Old Hampton Tales of Sea and Shore: Hampton Beach As Of Yore, part two

By Thomas Leavitt

Part 6

The Exeter News-Letter, Friday, March 10, 1899

"Hampton Beach As Of Yore", Section 2

Among the Nashua men when they had arrived at the railroad station in Hampton, there developed a difference of opinion as to which hotel they should go, and it resulted in the party dividing, one-half going to the Boar's Head Hotel and the rest to the Winnicumet House. No sooner had they got settled in their quarters than each faction became zealous partisans of the hotel at which they were stopping.

The hotels since their enlargement had been "running" only three years, and many people came for the first time that year (1846). Often they would stop their carriage and consult as to which hotel they had better stop at and sometimes they would inquire of people passing them. After these men arrived very seldom would a carriage stop in the road without one of them, from one or both hotels, coming up to give the required information, always in favor of their hotel. They sometimes accompanied the stage coaches to the station to assist the drivers in "striking" for passengers.

But their chief interest and rivalry was manifested in regard to the sailing boats. Mr. David Nudd had that season a new boat for the use of the Boar's Head Hotel. She was a small schooner of about twenty tons burden, a fine, rakish looking craft, and she carried a cloud of canvas, a part of which were a "stay-sail," which was hoisted high up between the tops of the masts, and a gaff topsail, spread over the top of the mainsail.

These were of great advantage to her in the light breezes generally prevailing in summer, and would often carry her along when there was no wind to fill her lower sails. Her name was Tremont and she was a fast sailing boat. Her skipper was Thomas Hale Leavitt, who lived on the place now occupied by Mr. Henry Wingate. He was about thirty years old, and was a fine specimen of robust young manhood, frank and hearty in expression and manners. He knew his business.

The Winnicumet boat was a nondescript. She was built of the same material and by the same method of construction as the common Hampton fishing boat, the Peter Wherry. Like the wherry she was picked at both ends. Clear white pine boards about ten inches wide and a half an inch thick were used for planking, each successive board lapping about an inch over the one below it, constituting what is called "lapstreak." She was five or six feet longer than the wherry and proportionately broader and keeper, and carried two sails, while the other carried one.

This boat was built by Capt. John G. Chase, of Seabrook, for a fishing craft, to venture farther and in rougher weather than could be done in the ordinary fishing boat.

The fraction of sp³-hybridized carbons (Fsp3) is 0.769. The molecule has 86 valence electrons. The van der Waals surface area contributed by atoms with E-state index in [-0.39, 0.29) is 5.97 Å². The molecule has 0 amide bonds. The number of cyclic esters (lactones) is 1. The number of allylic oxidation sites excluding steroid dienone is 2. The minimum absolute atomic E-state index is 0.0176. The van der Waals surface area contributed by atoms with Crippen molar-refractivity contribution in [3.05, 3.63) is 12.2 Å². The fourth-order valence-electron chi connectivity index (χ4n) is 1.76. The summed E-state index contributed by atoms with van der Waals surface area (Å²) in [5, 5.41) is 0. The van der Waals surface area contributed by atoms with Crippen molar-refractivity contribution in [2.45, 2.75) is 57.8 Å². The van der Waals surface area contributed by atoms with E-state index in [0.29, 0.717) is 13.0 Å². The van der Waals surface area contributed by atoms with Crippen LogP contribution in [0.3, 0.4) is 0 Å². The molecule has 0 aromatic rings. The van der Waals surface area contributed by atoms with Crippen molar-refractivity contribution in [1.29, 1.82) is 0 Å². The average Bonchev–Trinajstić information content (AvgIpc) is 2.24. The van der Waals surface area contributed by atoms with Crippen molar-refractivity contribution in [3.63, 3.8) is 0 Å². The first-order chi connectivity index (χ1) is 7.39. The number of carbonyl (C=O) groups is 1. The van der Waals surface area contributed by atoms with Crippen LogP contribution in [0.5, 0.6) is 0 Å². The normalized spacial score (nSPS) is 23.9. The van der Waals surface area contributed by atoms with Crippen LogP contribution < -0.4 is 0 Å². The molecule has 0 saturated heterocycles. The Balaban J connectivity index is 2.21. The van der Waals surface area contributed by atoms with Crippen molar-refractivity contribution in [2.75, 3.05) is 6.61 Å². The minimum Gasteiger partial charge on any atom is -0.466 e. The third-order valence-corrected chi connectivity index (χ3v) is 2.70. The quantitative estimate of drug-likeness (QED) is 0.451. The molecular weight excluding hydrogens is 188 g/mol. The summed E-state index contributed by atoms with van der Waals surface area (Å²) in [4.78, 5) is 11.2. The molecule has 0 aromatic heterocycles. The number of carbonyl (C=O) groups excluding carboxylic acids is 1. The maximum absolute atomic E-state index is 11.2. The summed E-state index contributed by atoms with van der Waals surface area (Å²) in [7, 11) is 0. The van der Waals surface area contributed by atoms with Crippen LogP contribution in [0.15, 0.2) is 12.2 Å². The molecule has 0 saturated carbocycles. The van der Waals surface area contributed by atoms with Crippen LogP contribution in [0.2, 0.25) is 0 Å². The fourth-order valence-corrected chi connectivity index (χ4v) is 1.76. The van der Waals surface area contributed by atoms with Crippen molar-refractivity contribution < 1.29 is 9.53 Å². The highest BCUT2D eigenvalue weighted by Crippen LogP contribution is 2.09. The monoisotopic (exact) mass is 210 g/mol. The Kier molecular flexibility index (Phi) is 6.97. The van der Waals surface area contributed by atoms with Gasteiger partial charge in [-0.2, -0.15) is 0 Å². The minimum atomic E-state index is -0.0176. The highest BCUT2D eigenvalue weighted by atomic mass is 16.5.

He engaged the best boat builders in Seabrook, I think Abram and Enoch Chase, and Richard Fogg, of Hampton Falls.

They laid her keel in the open air under a large tree.

Mr. Fogg had a theory (as most people have who reflect) as to what the lines of a boat should be to make her sail fast. He suggested his theory to the Chases, and after much arguing, drafting and figuring, they adopted it, and his theory was embodied in that boat.

In due time she was launched, was christened O.K., (Orl Korrect) and she bore a white pennant at her mast head with those letters painted on it in black.

She proved to be the fastest sailing boat of her time owned on the New Hampshire coast. Her skipper was Capt. George Gookin. He was then 36 years old. He had followed the sea from the time he was fourteen years old, and had risen from the forecastle to the quarter desk.

A few years before the time I am writing of, he had accepted the position of mate (practically captain) of a Mississippi river steamboat, the duties of which took up the whole year except the three summer months.

He came to Boar's Head the first time in 1844, and like it so well that he ever after made it his home. His life and experiences had furnished him with the materials for many tales, and his God given faculty of telling them made them very fascinating. In many respects he was a remarkable man, and there are many things I wish to tell of him, but I reserve them for a future article.

These two parties of Nashua men practically monopolized the sail boats, and, of course, they were eager for a race at every opportunity. But Capt. Gookin was not, and made use of every expedient to avoid it. At last both parties suspected him and with doing so. Then he took his into his confidence and acknowledged the truth of their suspicious, but explained to them that the O.K. stood no chance of beating the Tremont with her large and lofty sails in the light winds then prevailing. But he told them if they would have patience and wait for a wind strong enough to compel the skipper to take in his stay-sail and top-sail they should have a race, and win it too.

But the gentle breezes persisted until one night the party came to him and said that he must take them to the Isles of Shoals on the morrow and give them that chowder he had promised them, but on the day after their stay would be up and they must leave for home. At half-past eight the next morning we started with a kettle and wood and all materials for a chowder, except the fish. Before we reached the "Shoals" we stopped and caught some fish and then sailed on and landed on Smutty Nose Island.